Matilija poppy is a glabrous, shrubby perennial, heavy branched and woody at the base, growing to 8′ tall.

I wonder what glabrous means? I suppose I should take a botanical terminology class. Or, let me check the wikipedia.

In botany and mycology, glabrous is an adjective used to describe a morphological feature as smooth, glossy, having no trichomes (bristles or hair-like structures), or glaucousness (see also indumentum). No plants have hair, although some structures may resemble it. Glabrous features may be an important means of identifying flora species. Glabrous characteristics of leaves, stems, and fruit are commonly used in plant keys.

Romneya coulteri

Berkeley Gardens29 May 2011 11:00 am

image

Environment29 May 2011 09:04 am

Well it’s not a cactus, properly speaking. It’s a “Cactus Sponge”! and not just any cactus sponge, but the Cactus Sponge, Dendrilla antarctica, which I guess makes it more of an animal than a plant, too.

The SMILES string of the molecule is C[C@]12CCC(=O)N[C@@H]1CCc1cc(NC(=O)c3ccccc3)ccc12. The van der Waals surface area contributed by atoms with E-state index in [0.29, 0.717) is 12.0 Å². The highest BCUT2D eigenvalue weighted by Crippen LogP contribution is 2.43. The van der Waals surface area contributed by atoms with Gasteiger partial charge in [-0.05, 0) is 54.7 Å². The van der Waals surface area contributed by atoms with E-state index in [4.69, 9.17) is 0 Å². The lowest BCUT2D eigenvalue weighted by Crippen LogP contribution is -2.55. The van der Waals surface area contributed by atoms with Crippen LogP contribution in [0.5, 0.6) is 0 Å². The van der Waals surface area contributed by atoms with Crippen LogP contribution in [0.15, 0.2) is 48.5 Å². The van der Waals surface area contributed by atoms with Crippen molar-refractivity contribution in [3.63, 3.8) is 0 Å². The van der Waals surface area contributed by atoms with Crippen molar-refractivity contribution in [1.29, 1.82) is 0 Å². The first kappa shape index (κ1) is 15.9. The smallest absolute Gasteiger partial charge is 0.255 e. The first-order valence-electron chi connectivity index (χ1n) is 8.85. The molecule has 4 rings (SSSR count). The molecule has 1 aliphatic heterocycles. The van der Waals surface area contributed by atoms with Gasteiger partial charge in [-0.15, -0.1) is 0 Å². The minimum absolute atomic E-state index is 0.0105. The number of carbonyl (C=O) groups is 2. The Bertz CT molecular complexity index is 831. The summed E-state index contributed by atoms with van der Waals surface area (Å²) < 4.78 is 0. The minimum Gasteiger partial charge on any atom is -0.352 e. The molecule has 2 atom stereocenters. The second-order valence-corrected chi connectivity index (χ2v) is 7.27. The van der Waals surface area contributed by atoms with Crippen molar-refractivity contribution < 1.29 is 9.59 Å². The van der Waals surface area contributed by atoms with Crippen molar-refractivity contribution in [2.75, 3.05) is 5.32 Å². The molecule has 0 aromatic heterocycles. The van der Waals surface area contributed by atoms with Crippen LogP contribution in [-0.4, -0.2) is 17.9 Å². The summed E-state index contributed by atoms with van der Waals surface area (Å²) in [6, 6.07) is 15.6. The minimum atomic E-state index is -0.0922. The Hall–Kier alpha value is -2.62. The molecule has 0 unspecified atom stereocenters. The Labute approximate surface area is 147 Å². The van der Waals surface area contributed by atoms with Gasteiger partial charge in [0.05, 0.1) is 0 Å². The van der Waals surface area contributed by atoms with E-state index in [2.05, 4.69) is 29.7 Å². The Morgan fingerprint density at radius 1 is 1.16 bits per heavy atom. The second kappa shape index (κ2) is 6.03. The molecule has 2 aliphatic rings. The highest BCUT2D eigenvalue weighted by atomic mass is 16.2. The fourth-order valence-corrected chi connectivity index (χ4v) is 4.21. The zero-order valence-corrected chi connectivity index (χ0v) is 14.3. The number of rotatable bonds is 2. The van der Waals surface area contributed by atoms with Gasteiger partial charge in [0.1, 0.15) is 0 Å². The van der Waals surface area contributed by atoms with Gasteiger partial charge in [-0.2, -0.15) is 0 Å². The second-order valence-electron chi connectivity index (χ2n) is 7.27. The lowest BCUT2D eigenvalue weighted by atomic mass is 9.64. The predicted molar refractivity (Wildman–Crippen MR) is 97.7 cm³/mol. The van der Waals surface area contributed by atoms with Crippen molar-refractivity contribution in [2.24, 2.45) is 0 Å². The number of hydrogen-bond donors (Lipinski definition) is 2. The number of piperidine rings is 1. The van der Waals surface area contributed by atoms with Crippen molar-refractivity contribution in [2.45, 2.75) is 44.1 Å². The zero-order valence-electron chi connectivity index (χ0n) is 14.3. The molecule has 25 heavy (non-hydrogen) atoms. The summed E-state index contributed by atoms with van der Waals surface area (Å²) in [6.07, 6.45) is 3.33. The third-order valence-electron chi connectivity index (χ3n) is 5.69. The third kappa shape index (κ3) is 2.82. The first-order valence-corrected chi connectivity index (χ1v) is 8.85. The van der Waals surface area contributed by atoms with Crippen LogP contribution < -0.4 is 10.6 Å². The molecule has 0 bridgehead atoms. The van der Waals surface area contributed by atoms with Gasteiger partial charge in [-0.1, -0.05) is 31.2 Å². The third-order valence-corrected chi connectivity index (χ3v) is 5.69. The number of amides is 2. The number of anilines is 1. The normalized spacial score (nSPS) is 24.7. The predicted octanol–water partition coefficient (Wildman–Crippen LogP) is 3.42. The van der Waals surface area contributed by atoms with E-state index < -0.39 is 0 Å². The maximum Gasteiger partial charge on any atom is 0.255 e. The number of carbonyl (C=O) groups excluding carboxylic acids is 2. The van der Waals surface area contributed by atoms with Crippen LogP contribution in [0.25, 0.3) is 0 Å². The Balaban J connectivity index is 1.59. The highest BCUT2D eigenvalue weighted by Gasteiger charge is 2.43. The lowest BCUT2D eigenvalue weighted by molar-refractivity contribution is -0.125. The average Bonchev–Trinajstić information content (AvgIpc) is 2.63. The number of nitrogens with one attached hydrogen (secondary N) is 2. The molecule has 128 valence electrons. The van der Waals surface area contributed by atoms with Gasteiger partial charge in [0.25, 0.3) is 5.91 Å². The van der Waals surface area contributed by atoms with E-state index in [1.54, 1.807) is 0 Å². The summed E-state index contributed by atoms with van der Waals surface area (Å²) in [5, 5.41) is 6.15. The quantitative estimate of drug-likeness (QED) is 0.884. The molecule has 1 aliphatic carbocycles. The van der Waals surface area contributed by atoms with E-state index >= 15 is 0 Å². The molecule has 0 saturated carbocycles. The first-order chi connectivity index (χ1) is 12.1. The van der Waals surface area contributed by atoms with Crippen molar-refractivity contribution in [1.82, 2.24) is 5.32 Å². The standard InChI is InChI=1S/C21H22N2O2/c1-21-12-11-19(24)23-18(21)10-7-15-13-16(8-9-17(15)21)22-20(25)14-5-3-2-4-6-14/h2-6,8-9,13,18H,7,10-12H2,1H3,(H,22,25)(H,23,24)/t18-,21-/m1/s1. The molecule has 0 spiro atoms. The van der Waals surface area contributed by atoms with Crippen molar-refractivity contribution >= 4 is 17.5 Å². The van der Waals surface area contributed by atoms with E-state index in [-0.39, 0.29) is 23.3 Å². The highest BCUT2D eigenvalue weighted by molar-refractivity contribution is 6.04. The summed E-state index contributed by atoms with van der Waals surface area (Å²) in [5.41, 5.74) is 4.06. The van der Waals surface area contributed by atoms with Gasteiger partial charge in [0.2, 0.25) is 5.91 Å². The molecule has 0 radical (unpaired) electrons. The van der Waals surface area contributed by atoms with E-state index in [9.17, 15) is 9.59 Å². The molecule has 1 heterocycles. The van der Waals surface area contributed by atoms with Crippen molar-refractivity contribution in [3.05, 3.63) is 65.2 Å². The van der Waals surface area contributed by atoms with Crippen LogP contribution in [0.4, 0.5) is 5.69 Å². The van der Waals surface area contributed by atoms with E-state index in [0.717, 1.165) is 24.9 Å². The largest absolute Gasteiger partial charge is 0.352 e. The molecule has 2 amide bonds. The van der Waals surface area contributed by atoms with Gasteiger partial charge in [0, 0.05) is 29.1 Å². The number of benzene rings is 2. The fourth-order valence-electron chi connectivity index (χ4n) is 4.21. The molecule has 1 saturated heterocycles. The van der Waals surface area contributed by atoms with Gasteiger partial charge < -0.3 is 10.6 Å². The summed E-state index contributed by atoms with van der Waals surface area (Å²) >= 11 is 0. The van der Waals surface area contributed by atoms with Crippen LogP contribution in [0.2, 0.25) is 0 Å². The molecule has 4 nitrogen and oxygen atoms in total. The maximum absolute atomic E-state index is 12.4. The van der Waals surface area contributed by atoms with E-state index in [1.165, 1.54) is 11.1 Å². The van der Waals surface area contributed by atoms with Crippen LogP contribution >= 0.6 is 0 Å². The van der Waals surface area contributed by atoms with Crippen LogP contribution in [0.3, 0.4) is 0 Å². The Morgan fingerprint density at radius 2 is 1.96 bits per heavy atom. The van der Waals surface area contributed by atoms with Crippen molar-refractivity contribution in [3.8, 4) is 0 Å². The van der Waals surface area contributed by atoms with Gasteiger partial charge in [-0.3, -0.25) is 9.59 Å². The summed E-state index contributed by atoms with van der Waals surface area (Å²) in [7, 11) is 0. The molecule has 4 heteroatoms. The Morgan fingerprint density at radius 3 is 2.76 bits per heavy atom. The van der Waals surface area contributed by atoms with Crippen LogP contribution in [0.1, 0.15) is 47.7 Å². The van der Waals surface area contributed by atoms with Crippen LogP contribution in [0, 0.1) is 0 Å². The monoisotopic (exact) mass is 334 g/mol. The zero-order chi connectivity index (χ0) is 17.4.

Pretty creature. It would probably be hard to keep it alive in a fish tank.

Questions&Reader Photos29 May 2011 06:37 am

Kathleen has some pictures of mystery plants she needs identified.

I’ve ID’ed a few to start:

  • Tropical #1a: Ruellia makoyana?

  • Succulent #1 looks like Aloe saponaria

  • Succulent #3 Peperomia ferreyrae

  • Succulent #9b would be Agave attenuata

Any others you can ID?

Misc28 May 2011 01:39 pm

It’s a book cover!

A romance! But he looks gay. Hmmm, what is she thinking? But then she does look a bit masculine… too much blush applied… and that wig looks like it’s about to fall off. She’s a he! It’s a gay cactus romance with lavender balloons.